Dear Brit Tzedek Supporter,

I write to you with great hope on the possibilities for peace.

We will soon have a new Administration, one that cannot afford to wait seven years to take steps toward a peace agreement and sustain it with a half-hearted commitment. I also write with a broken heart from the ongoing violence; the untimely deaths; and the lingering trauma.  

It is at times like this that we must remember that our voices, the voices of American Jews who care about peace for Israel, are most needed.  Please donate now.

I recently led a Brit Tzedek delegation to Israel and the West Bank in a joint tour with Meretz USA.  We met with Israel's leading peace and human rights activists, along with members of Knesset and both the Israeli and Palestinian Prime Ministers. We heard the same refrain over and over again: "We need to hear from American Jews now more than ever with your strong and unwavering support for the peace process."

Please help Brit Tzedek spread our message of hope through your generous donation.

"We need your loud and vocal support as American Jews for the peace process" is also what I hear again and again when I visit with our allies in Congress.  With your help we can significantly grow our grassroots and bolster the political will of Congress and the Administration to focus the parties on reaching a peace agreement.

Your support for the work of Brit Tzedek will lay the foundation for a stronger and more resilient commitment to peace from Congress and the Administration.

In one of my favorite teachings for Passover from his "Seder For The Children of Abraham, Hagar, and Sarah." Rabbi Arthur Waskow eloquently relates our vision for peace with traditional ritual.

Why do we break the matzah in two? Because the bread of affliction becomes the bread of freedom --when we share it. Because the Land that gives bread to two peoples must be divided in two, so that both peoples may eat of it. So long as one people grasps the whole land, it is a land of affliction, and no one is nourished by it. When each people can eat from part of the Land, it will become a land of freedom.

At each of our seders, we will once again ponder the questions raised by the four types of children. Rabbi Waskow poses four different questions:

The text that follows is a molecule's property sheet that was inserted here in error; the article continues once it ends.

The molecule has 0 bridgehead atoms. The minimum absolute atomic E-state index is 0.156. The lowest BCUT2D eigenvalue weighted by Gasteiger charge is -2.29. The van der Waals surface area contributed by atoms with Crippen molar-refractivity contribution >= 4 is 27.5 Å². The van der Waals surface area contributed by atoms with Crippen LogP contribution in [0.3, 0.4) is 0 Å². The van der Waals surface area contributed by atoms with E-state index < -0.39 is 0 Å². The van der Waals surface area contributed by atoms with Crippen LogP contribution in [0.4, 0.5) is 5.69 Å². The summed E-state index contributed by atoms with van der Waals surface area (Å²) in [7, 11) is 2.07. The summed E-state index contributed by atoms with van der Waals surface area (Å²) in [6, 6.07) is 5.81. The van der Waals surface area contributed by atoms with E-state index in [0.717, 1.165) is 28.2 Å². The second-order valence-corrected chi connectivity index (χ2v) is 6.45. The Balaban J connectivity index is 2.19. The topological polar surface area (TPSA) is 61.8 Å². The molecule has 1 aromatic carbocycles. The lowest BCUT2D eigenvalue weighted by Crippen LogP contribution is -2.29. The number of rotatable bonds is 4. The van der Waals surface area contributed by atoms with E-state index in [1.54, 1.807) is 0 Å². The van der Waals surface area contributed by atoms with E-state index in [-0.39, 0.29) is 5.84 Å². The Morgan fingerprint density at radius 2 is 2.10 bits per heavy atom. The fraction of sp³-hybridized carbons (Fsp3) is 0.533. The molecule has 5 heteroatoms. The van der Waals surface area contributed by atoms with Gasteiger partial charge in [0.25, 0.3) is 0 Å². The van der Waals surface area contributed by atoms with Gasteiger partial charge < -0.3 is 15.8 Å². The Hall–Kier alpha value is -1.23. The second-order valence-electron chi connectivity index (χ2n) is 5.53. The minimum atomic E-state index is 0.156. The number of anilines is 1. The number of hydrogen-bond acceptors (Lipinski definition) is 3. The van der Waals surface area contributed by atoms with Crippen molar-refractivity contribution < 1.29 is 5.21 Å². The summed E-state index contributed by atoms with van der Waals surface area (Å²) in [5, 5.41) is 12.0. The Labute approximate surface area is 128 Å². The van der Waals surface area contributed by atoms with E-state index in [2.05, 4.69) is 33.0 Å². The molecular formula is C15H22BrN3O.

The angry child asks:

"Why should I compromise any further when compromise
over Gaza has brought us thousands of rockets?"

The naive child asks:

"Why can't we just love each other?"

The frightened child asks:

"How can I be safe?"

The wise child asks:

"How can we take the steps that walk in peace, toward peace?"

To the angry child we say:  We must not let our justified anger at attacks on innocents blind us from seeking true security through negotiations. Indeed since 2007 Brit Tzedek has called on the U.S. to support a negotiated cease-fire between Israel and Hamas, a position now being held by 64% of Israelis.

To the naïve child we say: Listen to the voices of Israeli and Palestinian peoples and from them you shall learn.  In March Brit Tzedek sponsored an 11-city tour with the Israeli and Palestinian co-directors of the award-winning think tank: Israel-Palestine Center for Research and Information. In February we sponsored a tour by veteran Israeli soldiers from Breaking the Silence about their service during the second Intifadah.

To the frightened child we say: Listen to the voices of the more than 1,000 rabbis and cantors from across the denominational spectrum, from Reform to Orthodox who support our peace initiatives.

To the wise child we say:  Come join us in Washington, DC June 21-24 to become a better advocate for peace and bring a truly pro-Israel message to Congress and the Administration.

Please honor us this Passover with your gift to support justice and peace.

B'shanah haba'ah b'yerushalayim malei shalom -- Next year may we all find a Jerusalem filled with peace,

Steve Masters

Brit Tzedek v'Shalom, The Jewish Alliance for Justice and Peace
11 E. Adams Street, Suite 707
Chicago, IL 60603
Phone: (312) 341-1205
Fax: (312) 341-1206

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